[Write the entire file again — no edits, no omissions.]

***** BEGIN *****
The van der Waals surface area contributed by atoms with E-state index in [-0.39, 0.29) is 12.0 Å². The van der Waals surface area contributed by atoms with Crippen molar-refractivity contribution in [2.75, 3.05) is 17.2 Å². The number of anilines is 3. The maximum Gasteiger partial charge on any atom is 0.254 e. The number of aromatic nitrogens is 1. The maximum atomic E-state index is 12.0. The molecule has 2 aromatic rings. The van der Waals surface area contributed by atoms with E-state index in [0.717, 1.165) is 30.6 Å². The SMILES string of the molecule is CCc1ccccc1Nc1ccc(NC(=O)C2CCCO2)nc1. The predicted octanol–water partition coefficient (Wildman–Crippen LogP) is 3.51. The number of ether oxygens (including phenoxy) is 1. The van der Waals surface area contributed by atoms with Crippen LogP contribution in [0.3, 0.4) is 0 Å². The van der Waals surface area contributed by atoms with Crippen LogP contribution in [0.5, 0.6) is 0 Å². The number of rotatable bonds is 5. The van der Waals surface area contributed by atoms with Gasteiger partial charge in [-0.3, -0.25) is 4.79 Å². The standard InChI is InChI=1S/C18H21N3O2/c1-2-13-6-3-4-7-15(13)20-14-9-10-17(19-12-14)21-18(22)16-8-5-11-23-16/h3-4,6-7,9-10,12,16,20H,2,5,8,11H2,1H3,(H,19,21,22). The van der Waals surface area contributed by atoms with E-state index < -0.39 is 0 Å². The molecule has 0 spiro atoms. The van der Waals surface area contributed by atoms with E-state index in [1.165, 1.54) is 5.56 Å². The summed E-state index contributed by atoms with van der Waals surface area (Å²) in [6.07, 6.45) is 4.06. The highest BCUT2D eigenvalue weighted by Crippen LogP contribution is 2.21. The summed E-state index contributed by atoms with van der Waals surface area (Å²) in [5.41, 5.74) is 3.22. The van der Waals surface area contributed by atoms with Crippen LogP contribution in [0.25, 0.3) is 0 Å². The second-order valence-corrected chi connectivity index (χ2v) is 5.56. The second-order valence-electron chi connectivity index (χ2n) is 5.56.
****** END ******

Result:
The van der Waals surface area contributed by atoms with E-state index in [-0.39, 0.29) is 12.0 Å². The van der Waals surface area contributed by atoms with Crippen molar-refractivity contribution in [2.75, 3.05) is 17.2 Å². The number of anilines is 3. The maximum Gasteiger partial charge on any atom is 0.254 e. The number of aromatic nitrogens is 1. The maximum atomic E-state index is 12.0. The molecule has 2 aromatic rings. The van der Waals surface area contributed by atoms with E-state index in [0.717, 1.165) is 30.6 Å². The SMILES string of the molecule is CCc1ccccc1Nc1ccc(NC(=O)C2CCCO2)nc1. The predicted octanol–water partition coefficient (Wildman–Crippen LogP) is 3.51. The number of ether oxygens (including phenoxy) is 1. The van der Waals surface area contributed by atoms with Crippen LogP contribution in [0.3, 0.4) is 0 Å². The van der Waals surface area contributed by atoms with Crippen LogP contribution in [0.5, 0.6) is 0 Å². The number of rotatable bonds is 5. The van der Waals surface area contributed by atoms with Gasteiger partial charge in [-0.3, -0.25) is 4.79 Å². The standard InChI is InChI=1S/C18H21N3O2/c1-2-13-6-3-4-7-15(13)20-14-9-10-17(19-12-14)21-18(22)16-8-5-11-23-16/h3-4,6-7,9-10,12,16,20H,2,5,8,11H2,1H3,(H,19,21,22). The van der Waals surface area contributed by atoms with E-state index < -0.39 is 0 Å². The molecule has 0 spiro atoms. The van der Waals surface area contributed by atoms with E-state index in [1.165, 1.54) is 5.56 Å². The summed E-state index contributed by atoms with van der Waals surface area (Å²) in [6.07, 6.45) is 4.06. The highest BCUT2D eigenvalue weighted by Crippen LogP contribution is 2.21. The summed E-state index contributed by atoms with van der Waals surface area (Å²) in [5.41, 5.74) is 3.22. The van der Waals surface area contributed by atoms with Crippen LogP contribution in [0.25, 0.3) is 0 Å². The second-order valence-corrected chi connectivity index (χ2v) is 5.56. The second-order valence-electron chi connectivity index (χ2n) is 5.56.